In 2006, the late president of Polar Seafood, Kjeld Holmstrup, took the initiative of founding the association Sustainable Fisheries Greenland. Then, a small “club of idealists”, developed to encompass all fishing activity and all processing plants in Greenland with the exclusive purpose of achieving sustainability certification of the fisheries. The standard chosen for certification efforts has been that of Marine Stewardship Council, MSC.
The Greenland authorities are well aware of the importance of avoiding overexploitation of the fish and shellfish stocks and scientific research has always been a priority. Continued surveys, carried out by the Greenland Institute of Natural Resources, have provided for the longest time series of shrimp stock monitoring in the North Atlantic.
Although a small population with limited financial resources, decisions have been made by the Greenland government to follow up with extended benthic surveys of the fishing areas, aiming at monitoring possible damages by fishing gear, imposed on the fragile organisms of the sea bed, such as cold water corals and sea sponges.
Funded by the fishing industry, such surveys have been carried out since 2012 by well reputed scientists of the Zoological Society of London. However from 2016, the Greenland Institute of Natural Resources is supposedly taking over to establish a Greenlandic benthic department.
Safeguarding of sustainable fishery will always be a process and not a static condition. With five species already fully certified (shrimp and lumpfish in Greenland; cod, haddock and saithe in Barents Sea), Greenland Halibut in pre-assessment and all other fisheries under strict scientific surveillance, we feel proud about the leading role we have played in the efforts of obtaining the MSC accreditation.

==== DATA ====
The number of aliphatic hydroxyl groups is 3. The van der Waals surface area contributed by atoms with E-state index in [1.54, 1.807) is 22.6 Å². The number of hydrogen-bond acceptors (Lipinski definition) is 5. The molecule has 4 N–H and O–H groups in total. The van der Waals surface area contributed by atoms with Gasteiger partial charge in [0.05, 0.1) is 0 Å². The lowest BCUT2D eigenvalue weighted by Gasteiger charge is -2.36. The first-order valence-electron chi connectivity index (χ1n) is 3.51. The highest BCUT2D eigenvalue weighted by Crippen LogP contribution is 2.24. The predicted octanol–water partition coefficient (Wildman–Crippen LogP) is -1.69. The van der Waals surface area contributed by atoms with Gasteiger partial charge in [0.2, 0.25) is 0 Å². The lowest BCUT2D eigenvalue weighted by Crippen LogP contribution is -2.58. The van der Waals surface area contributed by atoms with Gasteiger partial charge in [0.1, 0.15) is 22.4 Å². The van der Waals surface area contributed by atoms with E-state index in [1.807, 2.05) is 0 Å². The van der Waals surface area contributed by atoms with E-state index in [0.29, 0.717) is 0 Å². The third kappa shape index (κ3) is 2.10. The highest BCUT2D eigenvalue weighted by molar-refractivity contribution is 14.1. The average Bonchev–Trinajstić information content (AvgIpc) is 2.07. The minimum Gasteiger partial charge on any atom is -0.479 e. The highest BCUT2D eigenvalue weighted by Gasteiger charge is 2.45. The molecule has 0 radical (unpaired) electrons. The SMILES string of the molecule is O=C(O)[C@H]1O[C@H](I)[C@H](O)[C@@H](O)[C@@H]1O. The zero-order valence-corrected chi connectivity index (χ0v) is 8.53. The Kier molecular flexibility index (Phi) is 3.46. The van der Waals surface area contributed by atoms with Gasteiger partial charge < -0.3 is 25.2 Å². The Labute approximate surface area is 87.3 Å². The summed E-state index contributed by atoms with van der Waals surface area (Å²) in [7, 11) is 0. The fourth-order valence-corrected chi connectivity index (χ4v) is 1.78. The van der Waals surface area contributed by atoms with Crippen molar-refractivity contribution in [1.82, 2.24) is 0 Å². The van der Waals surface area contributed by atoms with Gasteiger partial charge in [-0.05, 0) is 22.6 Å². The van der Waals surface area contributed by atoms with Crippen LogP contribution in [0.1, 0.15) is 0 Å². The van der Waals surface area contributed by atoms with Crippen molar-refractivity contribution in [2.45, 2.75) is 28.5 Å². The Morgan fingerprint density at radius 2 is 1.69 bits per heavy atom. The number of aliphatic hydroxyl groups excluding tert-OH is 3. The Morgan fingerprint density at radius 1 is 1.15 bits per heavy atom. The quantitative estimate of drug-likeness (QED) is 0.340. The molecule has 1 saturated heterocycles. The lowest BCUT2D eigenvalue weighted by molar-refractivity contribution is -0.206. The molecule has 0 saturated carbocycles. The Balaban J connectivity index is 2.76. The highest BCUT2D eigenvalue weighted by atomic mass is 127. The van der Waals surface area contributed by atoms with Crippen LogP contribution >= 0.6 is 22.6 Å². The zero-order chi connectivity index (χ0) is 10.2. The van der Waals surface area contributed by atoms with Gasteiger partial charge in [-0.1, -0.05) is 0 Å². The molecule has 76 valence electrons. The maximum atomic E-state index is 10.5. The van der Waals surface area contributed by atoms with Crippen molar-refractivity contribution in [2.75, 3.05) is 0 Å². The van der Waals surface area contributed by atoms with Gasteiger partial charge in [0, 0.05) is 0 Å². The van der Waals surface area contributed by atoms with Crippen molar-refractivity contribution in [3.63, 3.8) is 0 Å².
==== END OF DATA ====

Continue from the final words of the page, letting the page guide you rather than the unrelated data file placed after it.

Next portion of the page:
Facts about MSC:
- Founded in 1996 by WWF (World Wildlife Fund) and Unilever.
- Independent non profit organisation which sets standards for sustainable fishing.
- Standards are based on FAO’s (Food and Agriculture Organisation of the United Nations) “Code of Conduct for Responsible Fishery”.
- FAO: “The right to fish carries with it the obligation to do so in a responsible manner so as to ensure effective conservation and management of the living aquatic resources”.
The MSC standards are divided into three main principles:
* Principle 1: Sustainable fish stocks
The fishing activity must be at a level which is sustainable for the targeted fish population. Any certified fishery must operate so that fishing can continue indefinitely and is not overexploiting the resources.
* Principle 2: Minimising environmental impact
Fishing operations should be managed to maintain the structure, productivity, function and diversity of the ecosystem on which the fishery depends.
* Principle 3: Effective management
- The fishery must meet all local, national and international laws and must have a management system in place to respond to changing circumstances and maintain sustainability.
- Currently (August 2015) there are 265 MSC certified fisheries worldwide. Another 108 are undergoing assessment to become certified.
- Close to 10% of the total harvest of wild caught fish is MSC certified.
- More than 28000 seafood products worldwide bear the blue MSC ecolabel.